Chess often gets portrayed in film and media as a solitary activity, but there is a huge social component to the game that is rarely seen by the world at large. While millions take to places like lichess.org and Chess.com to get their fix, there are still countless others who play over-the-board (OTB) chess in clubs, restaurants, bars, homes, and an endless list of other places around the world. I admit that media had shaped some of my ideas of chess players and clubs, but I was pleased to see most of those ideas shattered when I gathered up the nerve to visit my local club for the first time in 2016. They were very welcoming and shared just as much of a passion for the game as I did. I found that being around such great players who were committed to the game and its principles was inspiring; it made me want to get better although I felt like I was only getting worse.
Wednesday night chess at Methodist Hospital (Credit: Campfire Chess)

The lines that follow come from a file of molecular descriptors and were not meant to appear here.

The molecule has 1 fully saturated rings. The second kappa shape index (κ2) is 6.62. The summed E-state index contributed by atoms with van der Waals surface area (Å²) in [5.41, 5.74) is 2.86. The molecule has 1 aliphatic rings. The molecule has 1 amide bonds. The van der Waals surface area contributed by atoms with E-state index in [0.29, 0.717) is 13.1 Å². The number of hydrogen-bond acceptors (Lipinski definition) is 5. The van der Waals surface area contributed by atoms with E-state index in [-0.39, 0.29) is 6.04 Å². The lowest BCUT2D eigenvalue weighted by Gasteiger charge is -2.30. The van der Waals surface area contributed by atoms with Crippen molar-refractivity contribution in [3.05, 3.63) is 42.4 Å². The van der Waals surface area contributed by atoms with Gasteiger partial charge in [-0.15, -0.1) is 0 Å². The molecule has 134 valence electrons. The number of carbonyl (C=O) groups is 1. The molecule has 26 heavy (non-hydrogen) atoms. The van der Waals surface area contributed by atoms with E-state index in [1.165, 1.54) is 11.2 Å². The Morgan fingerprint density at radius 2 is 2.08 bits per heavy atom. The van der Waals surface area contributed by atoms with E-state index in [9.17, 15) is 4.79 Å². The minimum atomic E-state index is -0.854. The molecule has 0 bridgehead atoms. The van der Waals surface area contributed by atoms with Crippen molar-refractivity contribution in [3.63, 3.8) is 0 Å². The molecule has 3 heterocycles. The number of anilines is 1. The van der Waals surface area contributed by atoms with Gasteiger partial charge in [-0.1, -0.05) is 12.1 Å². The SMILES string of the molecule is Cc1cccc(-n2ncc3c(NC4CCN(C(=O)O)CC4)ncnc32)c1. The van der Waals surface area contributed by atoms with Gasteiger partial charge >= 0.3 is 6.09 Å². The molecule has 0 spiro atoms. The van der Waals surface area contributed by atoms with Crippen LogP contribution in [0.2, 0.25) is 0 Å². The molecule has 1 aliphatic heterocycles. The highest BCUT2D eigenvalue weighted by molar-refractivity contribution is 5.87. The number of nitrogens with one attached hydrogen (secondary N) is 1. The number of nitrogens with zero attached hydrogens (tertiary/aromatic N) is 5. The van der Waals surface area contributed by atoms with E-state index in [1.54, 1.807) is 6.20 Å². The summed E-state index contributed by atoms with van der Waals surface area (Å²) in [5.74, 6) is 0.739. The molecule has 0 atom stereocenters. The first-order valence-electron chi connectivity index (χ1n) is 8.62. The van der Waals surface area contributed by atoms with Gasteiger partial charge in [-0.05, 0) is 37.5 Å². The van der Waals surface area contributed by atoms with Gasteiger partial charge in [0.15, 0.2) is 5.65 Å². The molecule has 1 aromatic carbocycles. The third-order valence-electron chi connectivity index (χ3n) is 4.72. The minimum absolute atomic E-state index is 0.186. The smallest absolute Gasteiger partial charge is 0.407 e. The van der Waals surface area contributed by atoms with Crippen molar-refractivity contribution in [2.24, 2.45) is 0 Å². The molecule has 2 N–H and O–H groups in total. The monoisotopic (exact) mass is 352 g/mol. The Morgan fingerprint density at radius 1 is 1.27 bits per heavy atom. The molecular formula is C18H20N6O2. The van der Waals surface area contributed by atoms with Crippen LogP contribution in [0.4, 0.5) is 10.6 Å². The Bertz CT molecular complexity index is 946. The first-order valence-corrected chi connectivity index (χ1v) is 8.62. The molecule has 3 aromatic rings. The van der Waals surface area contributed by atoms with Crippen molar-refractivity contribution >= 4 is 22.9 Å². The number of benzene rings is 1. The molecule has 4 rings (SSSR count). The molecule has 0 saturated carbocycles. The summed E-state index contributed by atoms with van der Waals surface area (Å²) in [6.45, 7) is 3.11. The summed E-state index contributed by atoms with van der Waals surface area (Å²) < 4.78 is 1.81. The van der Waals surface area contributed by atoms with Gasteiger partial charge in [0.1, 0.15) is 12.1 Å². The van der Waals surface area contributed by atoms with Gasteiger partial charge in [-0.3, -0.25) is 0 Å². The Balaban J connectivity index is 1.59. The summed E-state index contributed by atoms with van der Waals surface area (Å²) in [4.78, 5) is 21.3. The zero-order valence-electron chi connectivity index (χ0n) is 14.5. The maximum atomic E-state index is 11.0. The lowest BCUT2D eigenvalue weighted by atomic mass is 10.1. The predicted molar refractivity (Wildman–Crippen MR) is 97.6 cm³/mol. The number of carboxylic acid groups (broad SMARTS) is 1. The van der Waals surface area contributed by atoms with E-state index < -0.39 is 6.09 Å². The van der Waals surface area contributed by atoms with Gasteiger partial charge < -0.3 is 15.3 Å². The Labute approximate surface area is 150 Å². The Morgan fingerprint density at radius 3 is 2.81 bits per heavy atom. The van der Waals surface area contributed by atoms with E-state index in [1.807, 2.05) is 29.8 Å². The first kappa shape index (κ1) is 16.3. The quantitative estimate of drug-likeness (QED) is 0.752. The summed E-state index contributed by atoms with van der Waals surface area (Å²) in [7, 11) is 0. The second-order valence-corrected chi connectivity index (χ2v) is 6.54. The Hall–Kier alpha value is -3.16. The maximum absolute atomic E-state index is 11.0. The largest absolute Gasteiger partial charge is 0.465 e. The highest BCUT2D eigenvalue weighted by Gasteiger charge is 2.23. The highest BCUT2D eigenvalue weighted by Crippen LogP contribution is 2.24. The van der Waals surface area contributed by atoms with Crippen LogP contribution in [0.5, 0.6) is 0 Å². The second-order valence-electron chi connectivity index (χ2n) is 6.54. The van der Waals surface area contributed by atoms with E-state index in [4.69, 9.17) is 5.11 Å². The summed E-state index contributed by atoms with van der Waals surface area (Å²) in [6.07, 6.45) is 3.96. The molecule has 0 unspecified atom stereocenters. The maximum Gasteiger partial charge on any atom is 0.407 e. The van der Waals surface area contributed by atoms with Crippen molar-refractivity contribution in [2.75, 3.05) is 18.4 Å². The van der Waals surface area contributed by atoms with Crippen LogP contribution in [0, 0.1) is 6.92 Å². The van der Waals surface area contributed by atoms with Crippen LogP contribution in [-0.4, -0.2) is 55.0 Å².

Since then, I have been blessed to play with some amazing players in and around the San Antonio area including chances to play in simultaneous exhibition games against GM Boris Avrukh and IM Paz Medina.
With that in mind, there are many exciting ways for players in the South Texas area to get involved in local clubs as well as ways to find players who are willing to play and coach. NM Jesse Lozano is a local chess celebrity who is the reigning city champion. He runs the San Antonio Scholastic Chess website and regularly hosts tournaments at Trinity University and other places throughout the city. In addition, Rackspace hosts chess tournaments at its Headquarters (known as The Castle) just off of Interstate 35 near SAMMC. The next Rackspace event is scheduled for April 1st.
If you live in the area and are looking for a good place to play, check out the club’s official Facebook page. The group is regularly filled with lively discussions, brilliant chess, and information on the latest events in the city along with registration information.
The San Antonio Chess Club’s official website is currently down for maintenance but will (hopefully) be available for access at www.sanantoniochess.com.